Solving the big problems

thumb image

Sometimes it is worth flicking through the old classics for new inspiration. I came across this recently from a 1973 book by Peter Drucker. The title dates it – Management tasks, responsibilities and practices. In it he describes different types of management jobs including this one:

“The widow- maker: finally jobs that are ‘widow-makers’ should be rethought and restructured. In the heyday of the great sailing ships, around the 1850’s just before the coming of steam, every ship company had a widow-maker on its hands once in a while. This was a ship which, for reasons no one could figure out, used to get out of control and kill people. After it had done this a few times a prudent ship-owner took it out of service and broke it up no matter how much money he had invested in it. Otherwise he soon found himself without captains or mates.”

The parallels and messages are clear here. We can all think of those organisations in the NHS which have defeated successive attempts to make lasting change for reasons which aren’t immediately apparent, and may not show themselves in some routine diagnostic to be damaged. But they continue to fail the patients they are due to serve and present enduring challenges to staff. The courage needed to make these decisions is clear – the advantage in Drucker’s example is that everyone knows who the ship owner is and they get to make the decision. If we think about the locus of control of most leaders in the NHS, it seldom reaches those heights but what ever our leadership role there may be parallels – teams, small parts of the department, isolated pockets of services – small areas of work that stubbornly resist change, diagnosis or solution. How many of us feel we have the courage or the conviction to make the right choice as leaders in those situations?

Drucker goes on to talk about how that relates to the construction of individual jobs and here again I think there are some interesting challenges for leaders today.

“In many companies, there are jobs that manage to defeat one good manager after another, without any clear reason why…if a job has defeated two individuals, in a row, who in their previous assignments had been doing well, it should be restructured.”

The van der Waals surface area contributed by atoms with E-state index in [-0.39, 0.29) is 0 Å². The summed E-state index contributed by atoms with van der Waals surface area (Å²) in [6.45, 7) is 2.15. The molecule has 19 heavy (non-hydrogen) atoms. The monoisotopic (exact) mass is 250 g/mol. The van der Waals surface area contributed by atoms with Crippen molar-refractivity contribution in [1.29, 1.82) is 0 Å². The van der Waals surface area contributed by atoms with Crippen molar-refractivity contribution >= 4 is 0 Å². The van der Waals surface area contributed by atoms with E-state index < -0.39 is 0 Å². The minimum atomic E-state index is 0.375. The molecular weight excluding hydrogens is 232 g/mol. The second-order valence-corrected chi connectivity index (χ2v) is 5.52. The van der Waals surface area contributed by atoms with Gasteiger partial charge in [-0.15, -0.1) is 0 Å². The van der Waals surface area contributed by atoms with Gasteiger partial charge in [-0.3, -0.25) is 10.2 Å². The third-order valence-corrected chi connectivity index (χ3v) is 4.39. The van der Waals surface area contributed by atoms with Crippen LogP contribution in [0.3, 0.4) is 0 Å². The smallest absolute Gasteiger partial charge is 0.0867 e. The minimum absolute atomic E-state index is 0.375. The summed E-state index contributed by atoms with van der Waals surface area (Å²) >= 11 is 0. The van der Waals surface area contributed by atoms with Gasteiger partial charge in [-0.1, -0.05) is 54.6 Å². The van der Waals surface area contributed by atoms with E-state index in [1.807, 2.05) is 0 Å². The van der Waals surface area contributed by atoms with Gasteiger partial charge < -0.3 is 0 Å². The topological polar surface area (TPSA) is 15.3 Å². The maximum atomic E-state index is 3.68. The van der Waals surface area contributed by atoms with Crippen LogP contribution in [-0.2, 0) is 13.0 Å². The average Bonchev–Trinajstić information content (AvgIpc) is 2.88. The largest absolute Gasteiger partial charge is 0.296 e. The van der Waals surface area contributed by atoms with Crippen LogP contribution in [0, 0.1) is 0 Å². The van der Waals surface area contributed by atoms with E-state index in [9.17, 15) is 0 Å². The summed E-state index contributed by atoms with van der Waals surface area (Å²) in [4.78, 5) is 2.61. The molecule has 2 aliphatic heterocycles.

I can think of a number of very senior roles this might apply to – but again there is something here for all of us. Are we creating jobs that are doable? Even at the level of individual task or project. What can we do to restructure work and roles, possibly teams and services, to create roles that are achievable and set post holders up to succeed rather than fail.

Quite a bit of the book I read felt out of date but it has left me with a few thoughts:

  • The big problems that the system faces might be beyond most of our areas of control but there are usually parallels of the issues they face in our own area – are we doing as much as we can to look to our own practice. Maybe the big problems have better chance of being solved if we all make the little changes we can.
  • Are we creating jobs, tasks and roles that are genuinely doable – what action do we take when people fail? Are we always quick to look to blame their inadequacies without challenging ourselves first about what might need to be done differently?
  • And finally, we ignore the wisdom of those who have gone before us at our peril.  It is pretty fashionable to move on, to discard the lessons from some previous management thinker because, like your spoon collared, cheese cloth shirt, it is just so much out of date.

But – once in a while – dust off the old ones and give them a bit of your time (I’m talking about the books…) they may not be as prescient as they appear but you might be surprised at how it might help.